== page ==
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Unions back Albanese’s pledge to close gender pay gap

  • May 03 2022
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Unions back Albanese’s pledge to close gender pay gap

By Paul Hemsley
May 03 2022

An electoral promise from Labor to make gender pay equity an objective of the Fair Work Act has been hailed as a “watershed moment” from industry peak bodies who have traditionally advocated for stronger female representation in the workforce.

gender pay gap

Unions back Albanese’s pledge to close gender pay gap

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  • May 03 2022
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An electoral promise from Labor to make gender pay equity an objective of the Fair Work Act has been hailed as a “watershed moment” from industry peak bodies who have traditionally advocated for stronger female representation in the workforce.

gender pay gap

The announcement came from Opposition Leader Anthony Albanese at Labor’s election campaign launch in Perth, where he outlined the fundamentals of the party’s Secure Australian Jobs Plan, which aims to overhaul existing industrial relations policies to create more secure working conditions for women, carers or ‘gig economy’ workers.

The big promise meant that a potential Labor government would “strengthen the ability and capacity of the Fair Work Commission to order pay increases for workers in low-paid, female-dominated industries”.

Mr Albanese’s announcement was warmly welcomed by the Australian Services Union, which has pushed heavily for federal government intervention on closing the gender pay gap for decades.
Assistant National Secretary of the union, Emeline Gaske said women simply want equal pay, and making it easier to make equal pay applications in the Fair Work Act will go a long way to achieving that outcome.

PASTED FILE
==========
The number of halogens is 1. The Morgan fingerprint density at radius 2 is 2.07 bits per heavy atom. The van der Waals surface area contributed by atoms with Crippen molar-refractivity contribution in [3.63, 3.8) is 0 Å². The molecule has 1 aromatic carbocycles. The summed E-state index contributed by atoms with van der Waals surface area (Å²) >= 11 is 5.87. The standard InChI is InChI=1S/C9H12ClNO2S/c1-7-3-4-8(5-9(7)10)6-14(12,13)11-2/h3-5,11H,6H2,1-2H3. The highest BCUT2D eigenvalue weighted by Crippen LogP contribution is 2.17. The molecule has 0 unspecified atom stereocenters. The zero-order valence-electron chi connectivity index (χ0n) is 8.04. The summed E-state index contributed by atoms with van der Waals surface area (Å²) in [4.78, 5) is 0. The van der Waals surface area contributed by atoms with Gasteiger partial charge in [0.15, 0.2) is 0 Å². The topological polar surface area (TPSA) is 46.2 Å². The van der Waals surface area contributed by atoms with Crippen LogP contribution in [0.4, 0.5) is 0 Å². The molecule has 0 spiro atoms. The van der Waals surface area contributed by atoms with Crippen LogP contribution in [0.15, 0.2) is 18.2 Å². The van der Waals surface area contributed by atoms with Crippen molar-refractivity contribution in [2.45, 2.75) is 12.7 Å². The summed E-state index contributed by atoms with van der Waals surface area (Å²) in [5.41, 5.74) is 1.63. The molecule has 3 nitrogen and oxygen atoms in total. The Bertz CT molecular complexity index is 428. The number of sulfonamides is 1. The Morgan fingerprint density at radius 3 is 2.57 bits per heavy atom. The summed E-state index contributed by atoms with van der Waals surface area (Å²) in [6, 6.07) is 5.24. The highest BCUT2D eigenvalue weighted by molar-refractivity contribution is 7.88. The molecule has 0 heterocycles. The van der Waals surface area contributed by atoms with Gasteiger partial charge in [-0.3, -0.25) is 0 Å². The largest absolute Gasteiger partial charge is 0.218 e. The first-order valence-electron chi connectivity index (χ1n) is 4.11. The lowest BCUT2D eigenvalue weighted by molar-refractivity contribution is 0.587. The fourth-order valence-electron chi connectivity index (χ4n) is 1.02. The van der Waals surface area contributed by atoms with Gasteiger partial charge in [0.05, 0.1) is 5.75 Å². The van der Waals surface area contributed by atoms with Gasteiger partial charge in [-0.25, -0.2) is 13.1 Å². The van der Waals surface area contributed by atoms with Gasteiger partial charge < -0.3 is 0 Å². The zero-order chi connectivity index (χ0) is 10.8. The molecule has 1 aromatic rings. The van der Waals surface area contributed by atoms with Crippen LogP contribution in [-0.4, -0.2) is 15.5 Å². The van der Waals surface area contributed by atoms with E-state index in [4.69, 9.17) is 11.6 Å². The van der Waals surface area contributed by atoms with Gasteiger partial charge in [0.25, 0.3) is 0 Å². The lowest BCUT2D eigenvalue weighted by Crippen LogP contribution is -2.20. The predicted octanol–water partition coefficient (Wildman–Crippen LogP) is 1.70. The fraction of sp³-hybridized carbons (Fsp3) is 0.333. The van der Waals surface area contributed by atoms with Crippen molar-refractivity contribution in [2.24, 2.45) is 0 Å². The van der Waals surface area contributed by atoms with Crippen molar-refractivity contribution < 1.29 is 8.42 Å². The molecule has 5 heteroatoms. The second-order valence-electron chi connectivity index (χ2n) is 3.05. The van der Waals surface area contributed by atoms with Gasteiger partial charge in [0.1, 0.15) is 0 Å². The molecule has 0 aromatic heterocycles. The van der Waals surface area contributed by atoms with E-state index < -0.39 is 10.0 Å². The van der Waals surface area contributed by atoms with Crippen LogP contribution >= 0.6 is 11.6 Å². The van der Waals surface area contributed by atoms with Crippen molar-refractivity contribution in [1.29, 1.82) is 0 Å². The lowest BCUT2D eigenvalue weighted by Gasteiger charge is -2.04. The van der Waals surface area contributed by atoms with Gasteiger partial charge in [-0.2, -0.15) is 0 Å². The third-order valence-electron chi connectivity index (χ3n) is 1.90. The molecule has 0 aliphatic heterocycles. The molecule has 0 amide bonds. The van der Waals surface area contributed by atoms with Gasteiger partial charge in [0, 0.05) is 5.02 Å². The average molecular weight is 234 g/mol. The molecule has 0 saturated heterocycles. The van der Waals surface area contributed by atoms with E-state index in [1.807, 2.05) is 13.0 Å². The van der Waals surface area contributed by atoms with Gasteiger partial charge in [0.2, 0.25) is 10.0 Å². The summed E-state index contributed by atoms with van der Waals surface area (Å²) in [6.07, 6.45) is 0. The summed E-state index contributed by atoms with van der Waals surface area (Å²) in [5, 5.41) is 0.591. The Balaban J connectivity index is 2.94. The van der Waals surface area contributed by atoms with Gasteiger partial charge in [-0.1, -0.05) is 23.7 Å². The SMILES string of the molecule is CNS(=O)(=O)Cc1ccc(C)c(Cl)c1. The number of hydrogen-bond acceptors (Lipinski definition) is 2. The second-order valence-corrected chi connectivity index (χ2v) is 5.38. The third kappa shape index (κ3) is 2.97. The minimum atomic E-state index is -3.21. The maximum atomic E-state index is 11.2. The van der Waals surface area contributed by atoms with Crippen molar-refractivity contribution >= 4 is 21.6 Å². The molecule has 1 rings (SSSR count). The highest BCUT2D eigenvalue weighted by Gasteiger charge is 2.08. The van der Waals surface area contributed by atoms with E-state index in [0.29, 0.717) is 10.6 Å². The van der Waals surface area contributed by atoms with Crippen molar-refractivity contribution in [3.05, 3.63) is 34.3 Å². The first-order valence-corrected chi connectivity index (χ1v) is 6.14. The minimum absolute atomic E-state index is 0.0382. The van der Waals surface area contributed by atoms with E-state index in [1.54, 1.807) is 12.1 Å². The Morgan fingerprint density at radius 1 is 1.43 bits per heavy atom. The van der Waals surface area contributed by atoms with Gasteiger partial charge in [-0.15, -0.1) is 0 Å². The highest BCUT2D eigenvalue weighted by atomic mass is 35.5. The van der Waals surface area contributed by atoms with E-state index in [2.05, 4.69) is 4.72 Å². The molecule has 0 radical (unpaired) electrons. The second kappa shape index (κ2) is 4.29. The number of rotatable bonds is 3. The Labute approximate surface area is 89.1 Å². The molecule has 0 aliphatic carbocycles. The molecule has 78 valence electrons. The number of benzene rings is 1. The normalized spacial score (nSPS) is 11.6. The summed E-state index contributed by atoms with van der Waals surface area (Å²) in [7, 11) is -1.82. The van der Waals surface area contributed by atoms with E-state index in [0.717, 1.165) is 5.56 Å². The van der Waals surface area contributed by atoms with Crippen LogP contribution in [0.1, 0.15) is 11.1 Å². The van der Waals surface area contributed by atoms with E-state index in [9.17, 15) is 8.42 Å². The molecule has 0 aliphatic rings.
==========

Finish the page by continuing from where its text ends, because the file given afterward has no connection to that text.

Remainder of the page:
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“Our union represents workers in some of the most women-dominated professions, such as aged care, disability and mental health workers who support our most vulnerable,” Ms Gaske said.

“We won a critical pay equity decision in the Fair Work Commission over a decade ago which recognised the need to increase pay for social and community services workers, but it is still the only such decision that has been made by the Fair Work Commission ever.”

“Women know that doesn’t make sense – we experience the inequity of pay every day and know that it is real and unfair,” Ms Gaske said.

She said the announcement from the Opposition Leader will have a “huge impact” on those who rely on the community and social services system.

In the lead-up to a federal election where decisions of this magnitude are critical to ensuring Australia’s workforce can sustain the resources necessary to deliver essential services to vulnerable people in highly sensitive circumstances, the Australian Services Union feels it’s crucial to ensure female-dominated professions feature better remuneration to ensure staff can be retained.

In a bleak assessment of the present circumstances, Ms Gaske warned Australia was looking at a future where there are simply not enough workers in areas like aged care, disability, domestic violence support and other social services.

“There is already a huge shortage of workers in these sectors. We must recognise that low pay is a disincentive for people to work in these jobs and that has to change,” Ms Gaske said.
She also hailed the addition of expert panels to advise the Fair Work Commission as providing necessary expertise and support.

“The Care and Community Sector Panel will play a critical role in ensuring that workers in community and disability services are able to get fair pay and conditions,” she said.

The gender pay gap is a big problem that’s persisted in Australia due to discrimination and bias in hiring and pay decisions, women and men working in different industries and different jobs, with female-dominated industries and jobs attracting lower wages, according to the Workplace Gender Equality Agency (WGEA).

Other reasons according to WGEA include women’s disproportionate share of unpaid caring and domestic work, the lack of workplace flexibility to accommodate caring and other responsibilities - especially in senior roles - and women’s greater time out of the workforce impacting career progression and opportunities.

Unions back Albanese’s pledge to close gender pay gap
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